Ethiopia has, by far, the largest number of shoe shiners per-capita of any country I’ve ever been. Kyrgyzstan was quite obsessed with shoe-shininess, but it was something you did yourself at home before leaving each day. Not so in Ethiopia. There are shoe shiners on nearly every corner and busy streets are lined with dozens of stands offering to wash your sneakers, polish your dress shoes, and replace your laces. Even as you sit crouched low in a coffee stall, boys will wander in with a box of equipment and a block on which to rest your foot to offer their services while you chat and sip your coffee.
It is, sadly, a losing battle. During Ethiopia’s wet season, a lack of paved roads means that even the most beautifully shined dress shoe or scrubbed sneaker quickly disappears behind a thick coat of mud. Perhaps this just means more business for the shiners. After all, at somewhere around $0.25 to $0.50 for a comprehensive cleaning and shine, it is a common luxury rather than something reserved for the wealthy.
Enter my young friend in Axum, Central Tigray. I have been there twice this year managing a ten-year longitudinal study of Save the Children’s programming in the area. This adolescent is one of the more gifted business-minded individual’s I’ve come across in my life. He owns a modest two-seat stall nearby one the tourist hotels in the town (Axum is the alleged home of the Ark of the Covenant and the certain home of some spectacular obelisks from the Axumite empire).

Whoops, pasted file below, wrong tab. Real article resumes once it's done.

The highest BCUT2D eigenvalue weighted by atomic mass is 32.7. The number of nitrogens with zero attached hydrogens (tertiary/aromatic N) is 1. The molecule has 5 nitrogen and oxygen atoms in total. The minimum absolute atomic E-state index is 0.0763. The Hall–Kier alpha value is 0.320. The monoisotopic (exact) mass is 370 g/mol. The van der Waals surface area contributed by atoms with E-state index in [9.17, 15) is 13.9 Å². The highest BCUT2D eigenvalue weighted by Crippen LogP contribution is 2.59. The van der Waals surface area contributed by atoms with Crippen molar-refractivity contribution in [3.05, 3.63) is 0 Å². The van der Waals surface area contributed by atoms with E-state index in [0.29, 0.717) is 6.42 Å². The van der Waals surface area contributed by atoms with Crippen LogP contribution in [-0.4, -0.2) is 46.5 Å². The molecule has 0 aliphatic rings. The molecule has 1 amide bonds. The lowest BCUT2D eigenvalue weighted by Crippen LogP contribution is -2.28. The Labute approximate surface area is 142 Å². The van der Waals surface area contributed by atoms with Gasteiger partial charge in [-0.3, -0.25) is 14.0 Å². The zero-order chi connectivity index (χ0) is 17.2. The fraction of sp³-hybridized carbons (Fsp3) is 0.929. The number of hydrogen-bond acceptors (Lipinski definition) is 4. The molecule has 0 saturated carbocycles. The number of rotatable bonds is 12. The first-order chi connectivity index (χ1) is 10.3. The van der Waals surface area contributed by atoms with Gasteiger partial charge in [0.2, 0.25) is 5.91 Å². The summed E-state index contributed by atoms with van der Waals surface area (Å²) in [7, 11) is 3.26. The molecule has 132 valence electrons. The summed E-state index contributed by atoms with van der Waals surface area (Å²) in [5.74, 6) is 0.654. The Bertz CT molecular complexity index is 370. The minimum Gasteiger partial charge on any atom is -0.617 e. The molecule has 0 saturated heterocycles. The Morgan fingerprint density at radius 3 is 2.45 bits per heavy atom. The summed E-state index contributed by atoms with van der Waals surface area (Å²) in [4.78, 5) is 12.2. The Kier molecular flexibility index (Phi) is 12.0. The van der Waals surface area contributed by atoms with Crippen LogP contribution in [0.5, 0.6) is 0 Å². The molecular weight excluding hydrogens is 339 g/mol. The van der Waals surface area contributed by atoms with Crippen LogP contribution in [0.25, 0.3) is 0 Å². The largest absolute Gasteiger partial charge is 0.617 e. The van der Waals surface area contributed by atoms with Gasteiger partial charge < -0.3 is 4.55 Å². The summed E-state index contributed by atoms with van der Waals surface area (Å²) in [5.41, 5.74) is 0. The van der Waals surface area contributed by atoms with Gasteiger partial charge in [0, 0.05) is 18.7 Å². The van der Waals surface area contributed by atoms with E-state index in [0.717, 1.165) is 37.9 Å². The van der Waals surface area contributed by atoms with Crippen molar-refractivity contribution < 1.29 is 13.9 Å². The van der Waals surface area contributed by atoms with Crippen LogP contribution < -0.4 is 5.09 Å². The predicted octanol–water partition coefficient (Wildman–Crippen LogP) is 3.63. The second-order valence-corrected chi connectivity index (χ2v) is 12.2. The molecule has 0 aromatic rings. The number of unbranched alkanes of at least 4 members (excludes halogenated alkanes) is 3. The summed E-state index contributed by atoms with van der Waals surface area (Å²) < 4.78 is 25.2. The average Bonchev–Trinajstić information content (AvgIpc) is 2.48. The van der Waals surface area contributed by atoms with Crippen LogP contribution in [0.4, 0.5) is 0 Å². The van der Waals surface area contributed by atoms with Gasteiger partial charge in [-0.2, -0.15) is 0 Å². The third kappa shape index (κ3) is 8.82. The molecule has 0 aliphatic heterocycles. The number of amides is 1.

The first time I visited him back in May, this teenager does the most thorough cleaning and shining of my shoes I’ve ever had. The process takes 40 minutes, and my shoes look like new when he is finished. When I ask how much I owe him, he states that (translated through my Ethiopian colleague) he will not accept payment for my first visit and rather hopes that I am satisfied and will return in the future. I am impressed. Later, I drop off another pair of shoes and this time insist on paying an above-average price, his plan undoubtedly paying off. But I remain impressed when he spots me with my suitcase, heading to the airport and insists that I sit down for a complimentary touch up before I depart the region. That’s what I call good customer service.
Coming back again to Axum a few weeks ago, I know I must visit him again. And for me, the utility that I get, both in satisfaction and some really well-shined shoes, certainly makes it a fantastic deal for the both of us. After receiving my shoes back, I inquire as to the price, and he ingeniously says, in English, “As you will, as you wish.” Hook, line, and sinker.
When I discussed the episode with Saori later, she pointed out the child labor dimension of the whole story. No doubt she is right—it is unfortunate to see many of the boys in the shoe-shining trade that should be in school. Am I guilty of contributing to the problem through contributing to the “demand” side? Would I, in the long term, be better serving their interests by refusing these services? I’m not sure. On one hand, the opportunity to education is a fundamental right. On the other hand, they are likely contributing to their family’s well-being through what I would not consider an exploitive form of labor. I was somewhat comforted to learn that Ethiopia offers primary and secondary school evening courses for children who are employed during the day, I’m still not sure the ethics of the situation. But I am sure of one thing—get my friend in Axum a small business loan and he will someday run the entire industry in the region.